Sheila Bair's take on the housing recovery:
Despite a recent upturn in sales and prices, "the housing market is still very weak," said Sheila Bair, who headed the Federal Deposit Insurance Corp. from 2006 to 2011. Bair, speaking at a Washington "economic summit" organized by The Atlantic magazine, warned homeowners that "we need more experience and data to know if it's really turned around."
Well, we're in a recovery. The question isn't whether or not but could anything happen to turn it around. The answer to that appears to be yes.
Without hearing Sheila Bair's entire message on the subject, we might rightly speculate that perhaps she means that the recovery may be so artificially supported that it is simply unsustainable. Can the Fed wind down? Will the Fed wind down? It has said that it is considering not selling off the bonds it's holding but letting them mature. Could the US economy wait things out while housing values creep up enough without other factors unsettling the whole plan? How inextricably connected and dependent is the US economy to the rest of the world? Will a crash of China's real-estate market send shock waves around the world and cause major damage to the US or simply reestablish the US at least somewhat as the safe haven and allow US manufacturers to surge?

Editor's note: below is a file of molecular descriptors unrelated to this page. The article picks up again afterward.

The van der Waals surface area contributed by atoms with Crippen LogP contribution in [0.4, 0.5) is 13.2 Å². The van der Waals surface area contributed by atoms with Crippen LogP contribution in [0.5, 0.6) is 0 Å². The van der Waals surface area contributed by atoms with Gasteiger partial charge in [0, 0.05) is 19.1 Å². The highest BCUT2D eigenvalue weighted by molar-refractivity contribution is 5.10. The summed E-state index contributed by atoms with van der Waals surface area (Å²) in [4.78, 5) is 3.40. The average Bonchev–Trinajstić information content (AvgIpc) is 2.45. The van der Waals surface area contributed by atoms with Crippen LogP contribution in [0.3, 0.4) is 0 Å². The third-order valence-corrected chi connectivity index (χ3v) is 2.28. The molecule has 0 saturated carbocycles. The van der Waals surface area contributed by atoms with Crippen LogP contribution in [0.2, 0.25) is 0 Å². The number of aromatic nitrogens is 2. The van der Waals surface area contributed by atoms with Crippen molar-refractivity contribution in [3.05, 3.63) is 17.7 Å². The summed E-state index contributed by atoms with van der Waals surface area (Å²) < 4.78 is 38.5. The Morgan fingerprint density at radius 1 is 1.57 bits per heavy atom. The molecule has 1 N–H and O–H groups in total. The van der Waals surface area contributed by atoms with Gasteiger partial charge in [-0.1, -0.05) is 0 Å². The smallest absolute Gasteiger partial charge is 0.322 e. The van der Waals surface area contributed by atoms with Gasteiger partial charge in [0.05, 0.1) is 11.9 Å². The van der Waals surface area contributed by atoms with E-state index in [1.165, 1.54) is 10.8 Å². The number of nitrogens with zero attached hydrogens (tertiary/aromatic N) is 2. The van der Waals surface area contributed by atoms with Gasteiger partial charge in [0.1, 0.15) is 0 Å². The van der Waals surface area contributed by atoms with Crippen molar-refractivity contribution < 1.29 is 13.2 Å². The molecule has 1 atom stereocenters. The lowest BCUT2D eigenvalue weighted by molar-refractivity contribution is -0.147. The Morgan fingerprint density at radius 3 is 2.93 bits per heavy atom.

Perhaps the Chinese would have to greatly lower their expectations to once again compete against the lowest-paid nations in the world. How much chaos would China have to go through before they'd settle down to a more realistic growth pattern, one that wouldn't destroy the environment, one that would allow the Chinese people to freely interact with the other citizens of the world?